Ken Ham Nemesis Bill Nye Making TV Return in 'Bill Nye Saves the World,' Will Tackle 'Anti-Science' Claims

Bill Nye
Bill Nye "The Science Guy" acknowledges applause as U.S. President Barack Obama mentions him in his remarks at the 2015 White House Science Fair at the White House in Washington, March 23, 2015. |

Bill Nye, popularly known for his 90's hit TV show "The Science Guy," will be making his return to the small screen on Netflix in spring 2017 with the launch of his new show "Bill Nye Saves the World," aimed at getting people excited about science and the challenges of the world.

"Since the start of the 'Science Guy' show, I've been on a mission to change the world by getting people everywhere excited about the fundamental ideas in science," Nye said in a statement, according to Variety.

"Today, I'm excited to be working with Netflix on a new show, where we'll discuss the complex scientific issues facing us today, with episodes on vaccinations, genetically modified foods and climate change. With the right science and good writing, we'll do our best to enlighten and entertain our audience. And, perhaps we'll change the world a little."

"Bill Nye Saves the World" will in part tackle myths and "anti-scientific claims" made by politicians, religious leaders, and others, the report said, and will explore how science impacts politics, society and pop culture.

Nye has long been an opponent of some religious views of the world, such as Young Earth Creationism, and has ridiculed beliefs espoused by some, such as Creation Museum CEO Ken Ham, that dinosaurs and humans lived at the same time period in history.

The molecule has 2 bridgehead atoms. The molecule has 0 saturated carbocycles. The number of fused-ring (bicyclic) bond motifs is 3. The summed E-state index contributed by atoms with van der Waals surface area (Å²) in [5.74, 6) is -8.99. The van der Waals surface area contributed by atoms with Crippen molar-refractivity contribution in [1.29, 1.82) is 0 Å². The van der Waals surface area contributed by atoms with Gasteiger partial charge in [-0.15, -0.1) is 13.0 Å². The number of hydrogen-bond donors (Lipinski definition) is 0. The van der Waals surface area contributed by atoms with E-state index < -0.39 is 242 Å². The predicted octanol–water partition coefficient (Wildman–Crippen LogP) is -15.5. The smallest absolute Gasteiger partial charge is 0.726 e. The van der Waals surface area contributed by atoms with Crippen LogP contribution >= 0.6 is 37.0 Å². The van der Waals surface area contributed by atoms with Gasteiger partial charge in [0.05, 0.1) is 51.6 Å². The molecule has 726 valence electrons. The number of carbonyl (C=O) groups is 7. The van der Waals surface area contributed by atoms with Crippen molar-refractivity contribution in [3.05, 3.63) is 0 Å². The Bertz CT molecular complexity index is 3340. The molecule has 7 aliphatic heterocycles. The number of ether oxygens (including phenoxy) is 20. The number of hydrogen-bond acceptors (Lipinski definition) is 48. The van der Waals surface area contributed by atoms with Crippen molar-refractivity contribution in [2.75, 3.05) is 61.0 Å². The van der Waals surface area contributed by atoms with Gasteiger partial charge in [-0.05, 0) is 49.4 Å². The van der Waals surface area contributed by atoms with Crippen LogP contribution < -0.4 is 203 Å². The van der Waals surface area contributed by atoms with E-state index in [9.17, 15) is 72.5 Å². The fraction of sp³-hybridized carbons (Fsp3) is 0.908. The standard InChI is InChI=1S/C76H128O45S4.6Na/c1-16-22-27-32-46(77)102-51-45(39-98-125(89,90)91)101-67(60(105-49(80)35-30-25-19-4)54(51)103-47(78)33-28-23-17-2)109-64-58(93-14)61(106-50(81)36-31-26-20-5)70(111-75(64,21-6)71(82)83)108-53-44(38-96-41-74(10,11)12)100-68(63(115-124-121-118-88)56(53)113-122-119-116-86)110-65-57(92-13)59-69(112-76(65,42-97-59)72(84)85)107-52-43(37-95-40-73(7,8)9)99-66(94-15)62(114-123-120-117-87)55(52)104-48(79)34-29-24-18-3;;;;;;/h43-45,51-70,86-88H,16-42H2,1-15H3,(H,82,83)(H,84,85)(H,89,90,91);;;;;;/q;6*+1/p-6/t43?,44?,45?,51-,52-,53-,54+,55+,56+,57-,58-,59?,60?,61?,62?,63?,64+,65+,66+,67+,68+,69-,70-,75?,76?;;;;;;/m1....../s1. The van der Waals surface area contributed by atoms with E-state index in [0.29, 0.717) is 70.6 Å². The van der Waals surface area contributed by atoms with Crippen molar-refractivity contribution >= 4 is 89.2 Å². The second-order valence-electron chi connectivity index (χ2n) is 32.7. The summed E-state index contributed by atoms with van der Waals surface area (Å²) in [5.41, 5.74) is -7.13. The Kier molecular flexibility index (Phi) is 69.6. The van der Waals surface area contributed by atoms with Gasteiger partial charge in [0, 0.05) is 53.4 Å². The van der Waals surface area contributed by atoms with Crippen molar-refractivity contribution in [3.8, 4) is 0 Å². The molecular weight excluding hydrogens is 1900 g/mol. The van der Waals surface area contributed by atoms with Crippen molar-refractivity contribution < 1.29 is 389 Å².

"Humans and ancient dinosaurs did not live at the same time. It's completely unreasonable," Nye said back in June.

"We're going to raise a generation of kids who are scientifically illiterate," he warned.

Ham, who holds a literal view of the creation account in the Bible, publicly debated Nye on the topics of evolution and creationism in February 2014.

Ham also showed Nye around his newly opened Ark Encounter theme park in July, a life-sized replica of Noah's Ark, where the two debated on a host of other topics related to the creation and development of the earth.

After Nye called the theme park "disturbing" and argued that every single one of the science exhibits was supposedly "absolutely wrong," Ham claimed that Nye is seeking to "brainwash" children and convince them that they're "just animals."

"He wants to brainwash kids, to indoctrinate them, in his naturalistic (atheistic) religion of meaninglessness and hopelessness," the Answers in Genesis and Creation Museum president said later in July.

Ham has accused Nye and mainstream media of pushing an anti-Christian agenda in their attacks on creationist Christians.

"Many reporters today don't report news — they use their position to push their obvious anti-biblical agenda and denigrate Christians/creationists. Secular reporters often refuse to talk to AiG scientists because of their anti-Christian agenda and don't understand science. And many reporters are so brainwashed by secular evolutionary beliefs, they can't distinguish belief from fact," he said in another statement.

Follow Stoyan Zaimov on Facebook: CPSZaimov

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